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[SOLVED] DE 19 t^3y'+4t^2y=e^{-t} y(-1)=1,t>0

karush

Well-known member
Jan 31, 2012
2,678
DE - 2.1.1
#19
$t^3y'+4t^2y=e^{-t},\quad y(-1)=1,\quad t>0$
rewrite
$y'+\dfrac{4}{t}y=\dfrac{e^{-t}}{t^3}$
$u(t)=e^{\int 4/t \, dt}=e^{4\ln \left|t\right|}=t^4$


first bold steps...
typos???
 

MarkFL

Administrator
Staff member
Feb 24, 2012
13,774
It appears that you've correctly computed the integrating factor, which then gives you:

\(\displaystyle t^4y'+4t^3y=te^{-t}\)

\(\displaystyle \frac{d}{dt}(t^4y)=te^{-t}\)

Now integrate w.r.t \(t\) :)
 

karush

Well-known member
Jan 31, 2012
2,678
It appears that you've correctly computed the integrating factor, which then gives you:

\(\displaystyle t^4y'+4t^3y=te^{-t}\)

\(\displaystyle \frac{d}{dt}(t^4y)=te^{-t}\)

Now integrate w.r.t \(t\) :)
$(t^4y)'=te^{-t}$
IBP


$t^4y=-e^{-t}t-e^{-t}+C$
isolate y


$y=\dfrac{-e^{-t}t}{t^4}-\dfrac{e^{-t}}{t^4}+C$


$y(-1)=1$ so
$y(-1)=\cancel{\dfrac{e^{1}}{1}}-\cancel{\dfrac{e^{1}}{1}}+C=1$


hopefully...
 

topsquark

Well-known member
MHB Math Helper
Aug 30, 2012
1,121
$(t^4y)'=te^{-t}$
IBP


$t^4y=-e^{-t}t-e^{-t}+C$
isolate y


$y=\dfrac{-e^{-t}t}{t^4}-\dfrac{e^{-t}}{t^4}+C$


$y(-1)=1$ so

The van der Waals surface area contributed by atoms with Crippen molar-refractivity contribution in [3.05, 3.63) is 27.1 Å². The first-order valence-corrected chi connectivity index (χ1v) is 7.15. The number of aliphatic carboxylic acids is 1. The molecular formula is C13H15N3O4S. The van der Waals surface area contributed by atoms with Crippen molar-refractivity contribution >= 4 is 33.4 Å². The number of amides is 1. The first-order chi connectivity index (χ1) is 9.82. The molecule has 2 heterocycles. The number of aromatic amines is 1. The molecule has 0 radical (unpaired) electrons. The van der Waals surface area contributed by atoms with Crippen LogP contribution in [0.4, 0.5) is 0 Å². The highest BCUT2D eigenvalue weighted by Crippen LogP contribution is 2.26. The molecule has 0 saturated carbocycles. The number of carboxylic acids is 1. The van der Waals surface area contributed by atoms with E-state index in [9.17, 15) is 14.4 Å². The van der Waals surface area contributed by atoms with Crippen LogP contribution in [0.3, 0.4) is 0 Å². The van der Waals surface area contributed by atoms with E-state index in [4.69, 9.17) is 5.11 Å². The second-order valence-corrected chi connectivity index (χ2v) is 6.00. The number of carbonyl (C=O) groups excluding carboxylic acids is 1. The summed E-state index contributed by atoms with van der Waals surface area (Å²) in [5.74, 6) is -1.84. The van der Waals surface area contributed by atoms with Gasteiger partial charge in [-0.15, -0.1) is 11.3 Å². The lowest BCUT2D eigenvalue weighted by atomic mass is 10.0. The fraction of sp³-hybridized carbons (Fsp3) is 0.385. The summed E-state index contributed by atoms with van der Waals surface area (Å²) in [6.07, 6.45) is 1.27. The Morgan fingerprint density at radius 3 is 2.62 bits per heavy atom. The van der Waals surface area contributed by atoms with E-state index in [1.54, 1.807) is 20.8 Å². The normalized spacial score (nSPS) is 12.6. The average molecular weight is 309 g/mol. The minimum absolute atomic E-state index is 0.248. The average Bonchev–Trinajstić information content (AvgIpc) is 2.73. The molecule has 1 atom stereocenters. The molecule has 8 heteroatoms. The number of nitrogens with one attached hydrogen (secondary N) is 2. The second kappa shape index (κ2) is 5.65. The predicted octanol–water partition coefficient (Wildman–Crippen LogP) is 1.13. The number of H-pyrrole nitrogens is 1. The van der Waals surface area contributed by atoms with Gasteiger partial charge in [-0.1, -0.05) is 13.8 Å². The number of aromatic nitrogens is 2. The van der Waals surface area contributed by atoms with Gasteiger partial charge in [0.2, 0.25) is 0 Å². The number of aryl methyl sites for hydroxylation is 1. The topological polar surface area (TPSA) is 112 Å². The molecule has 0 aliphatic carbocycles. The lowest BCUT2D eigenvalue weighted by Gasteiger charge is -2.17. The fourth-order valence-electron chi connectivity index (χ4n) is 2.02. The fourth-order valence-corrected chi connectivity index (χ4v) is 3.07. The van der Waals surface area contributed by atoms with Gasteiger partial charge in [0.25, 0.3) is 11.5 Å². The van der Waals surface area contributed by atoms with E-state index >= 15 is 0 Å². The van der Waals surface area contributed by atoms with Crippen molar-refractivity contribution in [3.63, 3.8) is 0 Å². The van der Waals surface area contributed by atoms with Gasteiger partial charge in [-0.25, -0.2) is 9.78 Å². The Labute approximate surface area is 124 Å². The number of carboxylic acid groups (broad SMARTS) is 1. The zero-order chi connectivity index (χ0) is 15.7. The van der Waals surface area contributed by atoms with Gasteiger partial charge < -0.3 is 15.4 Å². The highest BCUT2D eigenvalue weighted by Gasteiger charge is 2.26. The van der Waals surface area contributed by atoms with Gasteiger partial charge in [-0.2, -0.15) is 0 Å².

$y(-1)=\cancel{\dfrac{e^{1}}{1}}-\cancel{\dfrac{e^{1}}{1}}+C=1$


hopefully...
Yup.

-Dan
 

Prove It

Well-known member
MHB Math Helper
Jan 26, 2012
1,403
So now write down what the solution to the DE is and you're done.
 

MarkFL

Administrator
Staff member
Feb 24, 2012
13,774
$(t^4y)'=te^{-t}$
IBP


$t^4y=-e^{-t}t-e^{-t}+C$
isolate y


$y=\dfrac{-e^{-t}t}{t^4}-\dfrac{e^{-t}}{t^4}+C$


$y(-1)=1$ so
$y(-1)=\cancel{\dfrac{e^{1}}{1}}-\cancel{\dfrac{e^{1}}{1}}+C=1$


hopefully...
When you isolated \(y\), why didn't you divide the parameter (constant of integration) by \(t^4\)? Also, the domain is \(t<0\) for #19. :)
 

karush

Well-known member
Jan 31, 2012
2,678
So like this
$y=\dfrac{-e^{-t}t}{t^4}-\dfrac{e^{-t}}{t^4}+\dfrac{c}{t^4}$
$$y(-1)=\cancel{\dfrac{e^{1}}{1}}-\cancel{\dfrac{e^{1}}{1}}+\dfrac{c}{1}=1$$
 

MarkFL

Administrator
Staff member
Feb 24, 2012
13,774
I would likely have written:

\(\displaystyle t^4y=c_1-e^{-t}(t+1)\)

\(\displaystyle y(t)=\frac{c_1-e^{-t}(t+1)}{t^4}\)

And then:

\(\displaystyle y(-1)=c_1=1\)

Hence, the solution to the given IVP is:

\(\displaystyle y(t)=\frac{1-e^{-t}(t+1)}{t^4}\)
 

karush

Well-known member
Jan 31, 2012
2,678
Untitled69_20200426175428.png

Here is the book answers
 

MarkFL

Administrator
Staff member
Feb 24, 2012
13,774
Here is the book answers
You incorrectly stated the initial value, so that's why the difference in the result I posted vs. that of the book.